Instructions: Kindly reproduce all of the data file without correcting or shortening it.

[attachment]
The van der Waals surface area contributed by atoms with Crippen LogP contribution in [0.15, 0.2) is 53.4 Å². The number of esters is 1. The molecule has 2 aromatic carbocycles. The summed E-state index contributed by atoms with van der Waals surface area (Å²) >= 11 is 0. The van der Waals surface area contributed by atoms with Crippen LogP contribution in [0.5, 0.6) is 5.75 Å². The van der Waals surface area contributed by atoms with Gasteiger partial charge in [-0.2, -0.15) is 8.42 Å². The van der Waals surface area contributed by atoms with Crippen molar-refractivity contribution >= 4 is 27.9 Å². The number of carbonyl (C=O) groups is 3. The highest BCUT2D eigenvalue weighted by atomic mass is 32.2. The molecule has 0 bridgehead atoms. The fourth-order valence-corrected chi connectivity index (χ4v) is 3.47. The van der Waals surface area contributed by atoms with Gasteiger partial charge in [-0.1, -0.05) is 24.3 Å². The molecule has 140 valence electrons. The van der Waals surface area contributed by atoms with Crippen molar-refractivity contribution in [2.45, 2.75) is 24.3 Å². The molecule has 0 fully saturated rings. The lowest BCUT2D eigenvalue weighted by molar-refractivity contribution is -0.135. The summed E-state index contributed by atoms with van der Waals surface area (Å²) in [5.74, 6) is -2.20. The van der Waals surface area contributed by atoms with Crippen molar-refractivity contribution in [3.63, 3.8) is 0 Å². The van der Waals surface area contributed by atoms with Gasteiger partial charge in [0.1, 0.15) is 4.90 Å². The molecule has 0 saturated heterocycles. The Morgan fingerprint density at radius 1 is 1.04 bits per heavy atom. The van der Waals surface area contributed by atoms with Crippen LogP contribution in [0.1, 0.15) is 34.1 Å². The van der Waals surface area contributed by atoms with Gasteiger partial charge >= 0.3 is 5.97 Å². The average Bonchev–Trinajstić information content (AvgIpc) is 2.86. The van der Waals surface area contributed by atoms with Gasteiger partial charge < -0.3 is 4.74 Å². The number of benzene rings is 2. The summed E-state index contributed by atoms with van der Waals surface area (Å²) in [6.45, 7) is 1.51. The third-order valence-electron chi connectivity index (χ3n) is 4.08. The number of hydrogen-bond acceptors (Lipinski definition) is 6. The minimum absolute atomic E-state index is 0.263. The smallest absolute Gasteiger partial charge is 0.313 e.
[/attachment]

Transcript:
The van der Waals surface area contributed by atoms with Crippen LogP contribution in [0.15, 0.2) is 53.4 Å². The number of esters is 1. The molecule has 2 aromatic carbocycles. The summed E-state index contributed by atoms with van der Waals surface area (Å²) >= 11 is 0. The van der Waals surface area contributed by atoms with Crippen LogP contribution in [0.5, 0.6) is 5.75 Å². The van der Waals surface area contributed by atoms with Gasteiger partial charge in [-0.2, -0.15) is 8.42 Å². The van der Waals surface area contributed by atoms with Crippen molar-refractivity contribution >= 4 is 27.9 Å². The number of carbonyl (C=O) groups is 3. The highest BCUT2D eigenvalue weighted by atomic mass is 32.2. The molecule has 0 bridgehead atoms. The fourth-order valence-corrected chi connectivity index (χ4v) is 3.47. The van der Waals surface area contributed by atoms with Gasteiger partial charge in [-0.1, -0.05) is 24.3 Å². The molecule has 140 valence electrons. The van der Waals surface area contributed by atoms with Crippen molar-refractivity contribution in [2.45, 2.75) is 24.3 Å². The molecule has 0 fully saturated rings. The lowest BCUT2D eigenvalue weighted by molar-refractivity contribution is -0.135. The summed E-state index contributed by atoms with van der Waals surface area (Å²) in [5.74, 6) is -2.20. The van der Waals surface area contributed by atoms with Crippen molar-refractivity contribution in [3.63, 3.8) is 0 Å². The van der Waals surface area contributed by atoms with Gasteiger partial charge in [0.1, 0.15) is 4.90 Å². The molecule has 0 saturated heterocycles. The Morgan fingerprint density at radius 1 is 1.04 bits per heavy atom. The van der Waals surface area contributed by atoms with Crippen LogP contribution in [0.1, 0.15) is 34.1 Å². The van der Waals surface area contributed by atoms with Gasteiger partial charge >= 0.3 is 5.97 Å². The average Bonchev–Trinajstić information content (AvgIpc) is 2.86. The van der Waals surface area contributed by atoms with Gasteiger partial charge < -0.3 is 4.74 Å². The number of benzene rings is 2. The summed E-state index contributed by atoms with van der Waals surface area (Å²) in [6.45, 7) is 1.51. The third-order valence-electron chi connectivity index (χ3n) is 4.08. The number of hydrogen-bond acceptors (Lipinski definition) is 6. The minimum absolute atomic E-state index is 0.263. The smallest absolute Gasteiger partial charge is 0.313 e.